This summer I had the pleasure of being able to tour South Main in Buena Vista, Colorado. I have heard about this community through various news articles and publications, and I have visited the web site many times. I was not prepared though, for how wonderful and beautiful this neighborhood has become! First it was a little hard to find. I had a vague idea of where it was in Buena Vista, but there were no real estate signs directing you to it. However, you could see it from the main highway through town. Fittingly, you drive down Main Street in Buena Vista to get to South Main. This community is only just beginning, but already you can get a feel for what this community will become. The homes range from fairly modest, to large custom homes, but they all exhibit an attention to detail, and fine craftsmanship that insures these homes will be around for generations to come. Mixed in with the homes, are some scattered mixed use and commercial buildings. It is obvious that this is only the beginning of the commercial core, but what is there embodies the best of commercial architecture. Instead of massive look-alike buildings, or even large buildings that are designed to look like they were built over time, these buildings actually are individual, and will truly be built over time, giving them some real character and individualism. Even the streets have character. There is one street that is built of river cobble, presumably from the river that is adjacent to the site.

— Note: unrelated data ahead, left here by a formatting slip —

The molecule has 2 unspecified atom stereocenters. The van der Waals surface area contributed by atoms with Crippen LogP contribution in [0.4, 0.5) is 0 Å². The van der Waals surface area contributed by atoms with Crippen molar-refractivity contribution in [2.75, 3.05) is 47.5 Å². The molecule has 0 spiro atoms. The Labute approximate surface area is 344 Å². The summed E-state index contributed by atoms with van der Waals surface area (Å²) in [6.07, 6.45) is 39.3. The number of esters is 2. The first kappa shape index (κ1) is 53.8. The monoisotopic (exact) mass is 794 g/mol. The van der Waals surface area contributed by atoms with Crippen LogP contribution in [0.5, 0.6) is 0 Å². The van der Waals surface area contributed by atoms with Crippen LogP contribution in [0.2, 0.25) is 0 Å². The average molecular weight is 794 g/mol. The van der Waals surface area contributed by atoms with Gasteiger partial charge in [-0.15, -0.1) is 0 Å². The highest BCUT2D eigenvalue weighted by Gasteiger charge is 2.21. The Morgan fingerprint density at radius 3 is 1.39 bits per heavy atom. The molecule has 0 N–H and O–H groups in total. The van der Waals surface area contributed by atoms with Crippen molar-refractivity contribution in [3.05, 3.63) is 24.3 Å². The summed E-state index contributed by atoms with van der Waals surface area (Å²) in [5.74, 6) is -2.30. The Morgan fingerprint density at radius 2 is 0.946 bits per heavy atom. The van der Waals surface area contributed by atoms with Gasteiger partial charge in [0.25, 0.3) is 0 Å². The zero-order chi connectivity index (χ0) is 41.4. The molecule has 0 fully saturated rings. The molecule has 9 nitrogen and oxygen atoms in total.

As unique as this community is, the story behind it is every bit as unique. The community came to being behind the vision and drive of the sister brother team of Jed Selby and Katie Urban. Neither one had developed a community before, much less having really been involved in real estate. Being life long residents of Buena Vista, and avid kayakers on the Arkansas River, they learned that this 41 acre site was being proposed for development, and would likely cut the river off from the town. Instead, they parlayed a family investment into the ability to purchase the property, vision a community based on sound design principles, and that keeps the river open for the enjoyment of all residents.